At least Ware can say what needs to happen for Cowboys

At least Ware can say what needs to happen for Cowboys…

It’s painful to watch him say that stuff knowing that this team just flopped around at the end of the 2011 season. Ware is a great guy and players like him, Witten and Romo deserve a championship after all the hard work they put in over the years.

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About dcfanaticsblog

Love the Dallas Cowboys.
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2 Responses to At least Ware can say what needs to happen for Cowboys

  1. The Soothsayer says:

    C’mon, Fanatic, the Cowboys have flopped around in December for years now. I don’t know why, but I suspect it’s because they’ve become accustomed to losing. There’s no excuse for that. It’s only when you get tired of losing, when you get really pissed off about losing, that you start winning. “Next Year’s Champions,” the “Bridesmaids of the NFL” found that out the hard way.

    I’ll tell you another of my favorite stories about the Cowboys. In 1971, they finally got on a roll, started winning. Then Ralph Neely broke his ankle riding a motorcycle. Tom Landy called Tony Liscio, who was barbequing in his backyard at the time, and asked him, “Hey, Tony, you want to come in and do some blocking for us?” Championship game, Liscio comes into the huddle and breaks down, starts crying, and said, “C’mon guys, I ain’t never won anything in my life.” The rest of the guys felt so sorry for him, it motivated them to win, and win big. Tony Liscio did not allow one sack of Roger Staubach in any game he played, including the Super Bowl, by the way.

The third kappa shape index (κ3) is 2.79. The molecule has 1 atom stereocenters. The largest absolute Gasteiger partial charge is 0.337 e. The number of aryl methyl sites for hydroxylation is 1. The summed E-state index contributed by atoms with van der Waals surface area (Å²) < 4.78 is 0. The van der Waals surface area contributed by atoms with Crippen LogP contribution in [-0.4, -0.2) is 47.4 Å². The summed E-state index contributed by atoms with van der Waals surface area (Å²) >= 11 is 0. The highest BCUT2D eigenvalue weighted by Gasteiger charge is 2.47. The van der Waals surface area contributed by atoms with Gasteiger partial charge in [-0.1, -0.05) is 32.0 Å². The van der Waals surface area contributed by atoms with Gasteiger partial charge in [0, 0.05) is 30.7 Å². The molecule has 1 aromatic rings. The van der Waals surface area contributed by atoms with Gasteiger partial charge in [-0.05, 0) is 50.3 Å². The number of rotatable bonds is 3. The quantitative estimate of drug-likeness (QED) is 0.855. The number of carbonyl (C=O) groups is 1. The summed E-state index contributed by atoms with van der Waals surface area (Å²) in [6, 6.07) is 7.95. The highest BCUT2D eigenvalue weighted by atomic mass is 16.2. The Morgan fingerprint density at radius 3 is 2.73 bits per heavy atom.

I think there’s a culture of complancy in Dallas that Jerry Jones has allowed to develop. It started after 96, but it continues to this day. Yeah, that’s right, I blame Jerry Jones for everything. But I don’t hate the man. I truly believe he is possessed of a demon. I hate the demon.

    You should read Peter King’s MMQ on SI.com from yesterday. He writes about how the Houston Texans and why they released several of their top draft picks from the last three years. He explains the philosophy of their GM Rick Smith, who studied management in the NFL and in business. Smith takes the 10-70-10 rule seriously. 10% of your roster is elite players, who have to be nutured. 70% of your roster is role players, who have to be developed. The other 10% is experimental players, try outs as it were, who have to be given a chance. A successful manager is constantly churning the roster. “I don’t have the emotional attachment to players that a coach has,” Smith explains.

    King calls it “General Managment 101.” Jerry Jones never took that course. He’s too emotionally attached to the players he drafts and signs. He lets them hang around for far too long, even when they underperform, and overpays and coddles them. That’s the reason why the Cowboys haven’t won anything in the last decade and a half.

    But you’re right, it is painful to watch these Cowboys talk about winning, while explaining away or ignoring the losing.

  2. sanantonio says:

    Ware is no Ray Lewis who is not only a great player but also one that is rooted in reality. Ray doesn’t shy away from accepting the way things are, his speech after the Ravens loss in the playoffs last year had me wanting to run through a brick wall for him. Ware is just a great athlete that is to worried about hurting a team mates feelings which is why he will never be the leader and motivator we really need.

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